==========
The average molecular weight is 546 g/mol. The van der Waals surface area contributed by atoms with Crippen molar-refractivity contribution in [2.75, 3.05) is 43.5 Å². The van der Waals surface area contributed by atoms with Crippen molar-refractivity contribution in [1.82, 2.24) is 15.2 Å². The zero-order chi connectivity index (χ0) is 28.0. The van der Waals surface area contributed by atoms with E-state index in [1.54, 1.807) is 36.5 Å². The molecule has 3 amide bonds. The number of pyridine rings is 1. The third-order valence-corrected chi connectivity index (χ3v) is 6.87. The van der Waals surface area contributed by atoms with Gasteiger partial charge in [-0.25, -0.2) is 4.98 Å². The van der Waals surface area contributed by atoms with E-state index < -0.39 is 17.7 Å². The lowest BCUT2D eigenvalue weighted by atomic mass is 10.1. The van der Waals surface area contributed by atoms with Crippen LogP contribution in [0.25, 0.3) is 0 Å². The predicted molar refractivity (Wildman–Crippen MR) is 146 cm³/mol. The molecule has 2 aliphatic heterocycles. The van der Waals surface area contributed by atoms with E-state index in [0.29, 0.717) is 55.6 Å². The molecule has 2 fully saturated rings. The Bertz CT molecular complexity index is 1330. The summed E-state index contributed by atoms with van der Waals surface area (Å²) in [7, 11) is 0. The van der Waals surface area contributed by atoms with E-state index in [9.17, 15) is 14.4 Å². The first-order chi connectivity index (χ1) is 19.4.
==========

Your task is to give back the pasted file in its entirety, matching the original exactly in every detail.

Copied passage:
The average molecular weight is 546 g/mol. The van der Waals surface area contributed by atoms with Crippen molar-refractivity contribution in [2.75, 3.05) is 43.5 Å². The van der Waals surface area contributed by atoms with Crippen molar-refractivity contribution in [1.82, 2.24) is 15.2 Å². The zero-order chi connectivity index (χ0) is 28.0. The van der Waals surface area contributed by atoms with E-state index in [1.54, 1.807) is 36.5 Å². The molecule has 3 amide bonds. The number of pyridine rings is 1. The third-order valence-corrected chi connectivity index (χ3v) is 6.87. The van der Waals surface area contributed by atoms with Gasteiger partial charge in [-0.25, -0.2) is 4.98 Å². The van der Waals surface area contributed by atoms with E-state index < -0.39 is 17.7 Å². The lowest BCUT2D eigenvalue weighted by atomic mass is 10.1. The van der Waals surface area contributed by atoms with Crippen LogP contribution in [0.25, 0.3) is 0 Å². The predicted molar refractivity (Wildman–Crippen MR) is 146 cm³/mol. The molecule has 2 aliphatic heterocycles. The van der Waals surface area contributed by atoms with E-state index in [0.29, 0.717) is 55.6 Å². The molecule has 2 fully saturated rings. The Bertz CT molecular complexity index is 1330. The summed E-state index contributed by atoms with van der Waals surface area (Å²) in [7, 11) is 0. The van der Waals surface area contributed by atoms with E-state index in [9.17, 15) is 14.4 Å². The first-order chi connectivity index (χ1) is 19.4.